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Fun Trivia on Appointed Senators and Special Elections

Posted by GayPatriotWest at 5:20 pm - December 21, 2008.
Filed under: American History,Congress (111th)

As it becomes increasingly likely that Democrats in the Illinois legislature will not amend state law to call for a special election to fill the Senate seat of the President-elect, it appears we will have to wait until Governor Rod Blagojevich either resigns or is impeached for current Lieutenant Governor Pat Quinn to select Obama’s replacement.

Should that happen, the 111th Congress would contain two Senators appointed by governors who took office when the elected governor resigned.  So, I wonder if that has ever happened before, two Senators serving simultaneously appointed by men elected as Lieutenant Governor, but not Governor.

Some other interesting tidbits.  In November 2010, both New York Senate seats will be on the ballot.  We’ve seen a similar phenomenon in the two previous mid-term elections following the inauguration of a Democratic President.  In 1978, following the election of Jimmy Carter, both Minnesota Senate seats were up for grabs.  Sixteen years later, following the election of Bill Clinton, both Tennessee seats were.

To note:  those were the home states of the then-incumbent Democratic Vice President.  Both times, both seats were held by Democrats.  Both times, Republican won both seats.*  Will we see a repeated pattern in the (adopted) home state of the Democratic Secretary of State?  Let’s hope so.  Ridding the Senate of New York’s less prominent (but more partisan) Senator would be a good thing for the nation.

Or maybe to fit the pattern, Delaware’s soon-to-be-senior Senator Tom Carper will resign so Governor Jack Markell (who will take office the same day as Barack Obama) can appoint a Senator intended to be more than a bench-warmer.

Okay, I wouldn’t bet on that one.  So, we’ll have to hope what happened in previous Democratic Administrations in the home states of the incumbent Vice President takes place in the home state of the Secretary of State.

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*This year (2008) may have been one of the few times when two states had both Senate seats up for grabs, with all four seats held (and retained) by the same party (this year, the GOP).  All four incumbents, two previously elected (Thad Cochran and Mike Enzi) and two recently appointed (Roger Wicker and John Barrasso), were returned to office, in Mississippi and Wyoming, respectively.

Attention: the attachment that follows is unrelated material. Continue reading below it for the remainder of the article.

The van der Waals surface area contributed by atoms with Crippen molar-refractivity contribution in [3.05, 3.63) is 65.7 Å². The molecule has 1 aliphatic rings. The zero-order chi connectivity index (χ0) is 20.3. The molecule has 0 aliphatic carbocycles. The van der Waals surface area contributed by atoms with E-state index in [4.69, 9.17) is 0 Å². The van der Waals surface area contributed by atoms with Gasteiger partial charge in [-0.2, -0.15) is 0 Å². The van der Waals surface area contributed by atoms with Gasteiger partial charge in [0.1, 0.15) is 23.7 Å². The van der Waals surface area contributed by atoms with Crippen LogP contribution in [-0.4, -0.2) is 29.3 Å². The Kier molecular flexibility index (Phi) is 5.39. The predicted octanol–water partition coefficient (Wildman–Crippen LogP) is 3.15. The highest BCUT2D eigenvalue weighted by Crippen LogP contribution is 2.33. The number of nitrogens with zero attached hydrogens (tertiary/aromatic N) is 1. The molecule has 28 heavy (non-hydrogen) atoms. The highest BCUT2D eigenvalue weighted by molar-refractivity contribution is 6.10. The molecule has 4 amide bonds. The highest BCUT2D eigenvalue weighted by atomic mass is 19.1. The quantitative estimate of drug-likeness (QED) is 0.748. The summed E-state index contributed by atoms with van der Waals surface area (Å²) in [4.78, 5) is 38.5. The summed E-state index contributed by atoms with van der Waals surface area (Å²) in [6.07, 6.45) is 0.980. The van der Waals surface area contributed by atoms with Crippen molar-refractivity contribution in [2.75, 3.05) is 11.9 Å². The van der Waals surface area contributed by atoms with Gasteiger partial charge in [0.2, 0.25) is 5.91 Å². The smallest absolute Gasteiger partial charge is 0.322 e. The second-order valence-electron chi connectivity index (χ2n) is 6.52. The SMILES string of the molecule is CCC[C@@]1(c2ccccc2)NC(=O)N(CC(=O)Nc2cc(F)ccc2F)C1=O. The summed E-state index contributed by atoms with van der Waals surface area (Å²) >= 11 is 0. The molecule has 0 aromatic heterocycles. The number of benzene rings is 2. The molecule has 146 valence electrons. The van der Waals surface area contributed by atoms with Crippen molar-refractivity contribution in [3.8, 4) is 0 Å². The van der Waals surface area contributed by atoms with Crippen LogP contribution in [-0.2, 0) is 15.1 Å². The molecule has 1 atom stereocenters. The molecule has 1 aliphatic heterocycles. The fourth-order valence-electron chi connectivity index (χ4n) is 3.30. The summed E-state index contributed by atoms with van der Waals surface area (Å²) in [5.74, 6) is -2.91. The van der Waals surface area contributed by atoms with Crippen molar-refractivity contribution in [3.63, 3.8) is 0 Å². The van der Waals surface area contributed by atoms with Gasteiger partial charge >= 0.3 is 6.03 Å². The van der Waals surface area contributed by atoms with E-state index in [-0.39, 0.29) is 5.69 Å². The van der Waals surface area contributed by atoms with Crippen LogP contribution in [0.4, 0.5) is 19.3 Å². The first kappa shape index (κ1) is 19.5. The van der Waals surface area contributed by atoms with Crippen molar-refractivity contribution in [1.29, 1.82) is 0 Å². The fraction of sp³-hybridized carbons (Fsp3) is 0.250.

McCain, Lieberman: Iraq Is Won, Praise Obama’s National Security Team

With the symptoms and root cause of Bush Derangement Syndrome ending in a month, and the GOP moderates gellin’ behind Obama on foreign policy… is a consensus of Victory in Iraq possible?  And will bipartisanship on the Global War On Terror be reborn?

For the past several years, Iraq has divided and polarized our parties, our policymakers and our people. The debate over the war has often been disfigured by politics and partisanship, precluding the national consensus so important to American security in a dangerous world. President-elect Barack Obama has the opportunity to end this destructive dynamic and rebuild a bipartisan consensus on American foreign policy, including the way forward in Iraq. In naming talented, principled and pragmatic leaders to his national security cabinet, the president-elect has already demonstrated that he wants to set aside foreign policy politics as usual.

Now the very capable leadership team of Defense Secretary Bob Gates, Secretary of State-designate Hillary Clinton and Gen. Jim Jones, the incoming national security adviser, can apply their bipartisan credentials to help the president-elect forge an Iraq policy that will garner the support of Democrats and Republicans alike.

This outcome is not yet guaranteed, even with all the success we have seen over the previous two years in Iraq. That is what makes it all the more important that Republicans and Democrats put aside the differences over Iraq that have divided us in the past. The president-elect has the chance to repair this breach in our politics by adopting a set of policies, resting on the best judgments of our commanders and diplomats on the ground, that all of us — Democrats and Republicans alike — will be able to support. We have high hopes that he will do so.

Only time will tell.

-Bruce (GayPatriot)